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Why Embracing Vinyl Will Help Save the Music Industry

23/04/2015 16:52 BST | Updated 22/06/2015 10:59 BST

The rise of vinyl sales has been one of the greatest success stories of the music industry in recent years. It wasn't that many years ago that the once dominant medium was going to go the way of the minidisc and cassette singles and become the number one topic of music reminisces for a silver generation.

There has been a reversal of fortunes though in the past couple of years and it seems that vinyl will have a voice in an increasingly digitised industry, especially now that sales look to be topping two million and the UK's first official weekly vinyl chart has been established.

Whilst the headline news will concentrate on Noel Gallagher and his High Flying Birds as they become the fledgling chart's first number one artist, there are a swathe of bands that are turning to vinyl to showcase their material and it will be these new, up and coming believers in the format that will help vinyl become a force again.

Among those that are embracing it are Devon blues-rockers Moriaty and Leeds emo outfit Track and Field, who both feel that it's important that listeners should have a physical product to accompany the downloadable version.

"Vinyl is saving the music industry," claims Jordan West, the frontman and half of the duo that make up Moriaty, "It's something physical that people are spending money on, thus bringing actual money into the industry."

This is a sentiment that is echoed by Mick Grogan, lead singer of Track and Field that have just released their debut EP on 7" vinyl. "It was important to us to have a physical product to distribute alongside the digital as I feel digital only releases can cheapen an album or EP and that is not how we want our music to be perceived."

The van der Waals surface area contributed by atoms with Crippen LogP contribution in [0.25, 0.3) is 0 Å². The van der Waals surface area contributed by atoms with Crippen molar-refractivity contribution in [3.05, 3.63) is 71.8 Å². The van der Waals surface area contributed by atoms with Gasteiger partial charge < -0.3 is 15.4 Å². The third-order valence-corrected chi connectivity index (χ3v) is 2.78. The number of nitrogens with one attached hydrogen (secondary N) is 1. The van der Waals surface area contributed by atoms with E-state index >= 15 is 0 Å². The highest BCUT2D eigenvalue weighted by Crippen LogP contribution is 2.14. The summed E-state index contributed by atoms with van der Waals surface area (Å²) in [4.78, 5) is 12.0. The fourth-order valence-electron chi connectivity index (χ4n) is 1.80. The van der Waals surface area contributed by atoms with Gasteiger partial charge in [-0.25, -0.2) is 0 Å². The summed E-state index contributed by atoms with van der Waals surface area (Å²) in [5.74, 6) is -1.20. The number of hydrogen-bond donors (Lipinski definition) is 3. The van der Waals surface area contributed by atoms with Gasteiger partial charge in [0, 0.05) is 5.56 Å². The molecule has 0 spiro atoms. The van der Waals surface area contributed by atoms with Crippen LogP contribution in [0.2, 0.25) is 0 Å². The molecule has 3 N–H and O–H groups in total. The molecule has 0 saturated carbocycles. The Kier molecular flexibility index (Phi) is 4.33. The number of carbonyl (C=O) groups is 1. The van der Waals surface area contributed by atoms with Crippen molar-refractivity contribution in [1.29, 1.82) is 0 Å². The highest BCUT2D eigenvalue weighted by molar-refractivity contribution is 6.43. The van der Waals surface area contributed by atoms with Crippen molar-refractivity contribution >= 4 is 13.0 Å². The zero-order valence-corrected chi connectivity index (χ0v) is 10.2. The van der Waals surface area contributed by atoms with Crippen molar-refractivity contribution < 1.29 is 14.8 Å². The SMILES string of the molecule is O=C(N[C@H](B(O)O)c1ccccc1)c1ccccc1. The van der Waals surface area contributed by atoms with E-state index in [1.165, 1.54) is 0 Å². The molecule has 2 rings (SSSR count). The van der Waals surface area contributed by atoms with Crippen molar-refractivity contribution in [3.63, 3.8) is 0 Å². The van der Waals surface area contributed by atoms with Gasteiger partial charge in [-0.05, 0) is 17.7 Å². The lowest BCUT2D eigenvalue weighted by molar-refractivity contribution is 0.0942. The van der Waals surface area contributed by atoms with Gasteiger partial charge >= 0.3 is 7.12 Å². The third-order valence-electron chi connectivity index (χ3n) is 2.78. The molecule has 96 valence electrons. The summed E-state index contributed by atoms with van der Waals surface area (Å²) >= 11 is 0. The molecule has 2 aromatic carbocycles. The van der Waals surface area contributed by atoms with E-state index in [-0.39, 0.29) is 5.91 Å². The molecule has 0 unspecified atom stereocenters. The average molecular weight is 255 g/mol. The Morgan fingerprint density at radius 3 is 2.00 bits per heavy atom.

So will this mean that there will be bands giving digital releases a cold shoulder so that they go back to the future with their products?

"Downloads don't earn bands huge amounts of cash these days (unless your massive) and the revenue from Spotify is insulting." Bemoans Moriaty's West, "I very much believe that having a 7" or 12" in your merchandising stand helps give people something to collect, and helps create the whole mystique of a bands saleability."

There has been the danger that producing vinyl versions would become a gimmick and not taken seriously by the music buying public. Equally though, there had to be a move to ensure that it was a quaint hark back to days past. Events like Record Store Day and artists of the calibre of Jack White have a devotion to bringing vinyl into the 21st Century, especially the technology he has at his disposal, have helped restore a belief in vinyl and give it a credibility that artists are now capitalising on by making sure that they have a top quality product.

"There is something about vinyl. The size, the smell, the big artwork on the sleeve; but most of all it's the sound." Enthuses Jordan West, "putting on a record and listening to the stardust dance through the grooves, it hypnotic and endless circling."

This is a point that Track and Field's Mick Grogan agrees with. "We grew up listening to vinyl and a well presented great sounding 180 gram record is a great thing to have and hold. You hear people going on about 'that new record smell' and it's true."

With the hope that vinyl will last as a medium, will there be any chance of the glory days returning? Jordan West has a few doubts, "I would put a caveat on that and say that it's 'a generation of music lovers'. The audience is quite specific. There will always be those of an older generation reminiscing of younger days buying vinyl and they tend to have the cash."

There is light shone on the matter by Grogan though, "Vinyl sales and pressing demand has definitely been on the up for a while now and with large scale events like record store day breathing new life into the market with generations of collectors queuing out of doors to snatch up the trendy new represses. I wouldn't be surprised if turntables were soon commonplace for all music fans."

With bands still enthusing about recording for vinyl and a new generation embracing the physicality of a 7" single it looks like there is still a future and despite it still being the preserve of the few with downloads clocking in to the billions a year, at least it hasn't been dead and buried. The likes of Track and Field, Moriaty and Noel Gallagher's High Flying Birds are going a long way to ensuring that their music is committed to vinyl and the hope is now that those of us that consume music remember the importance of keeping vinyl alive.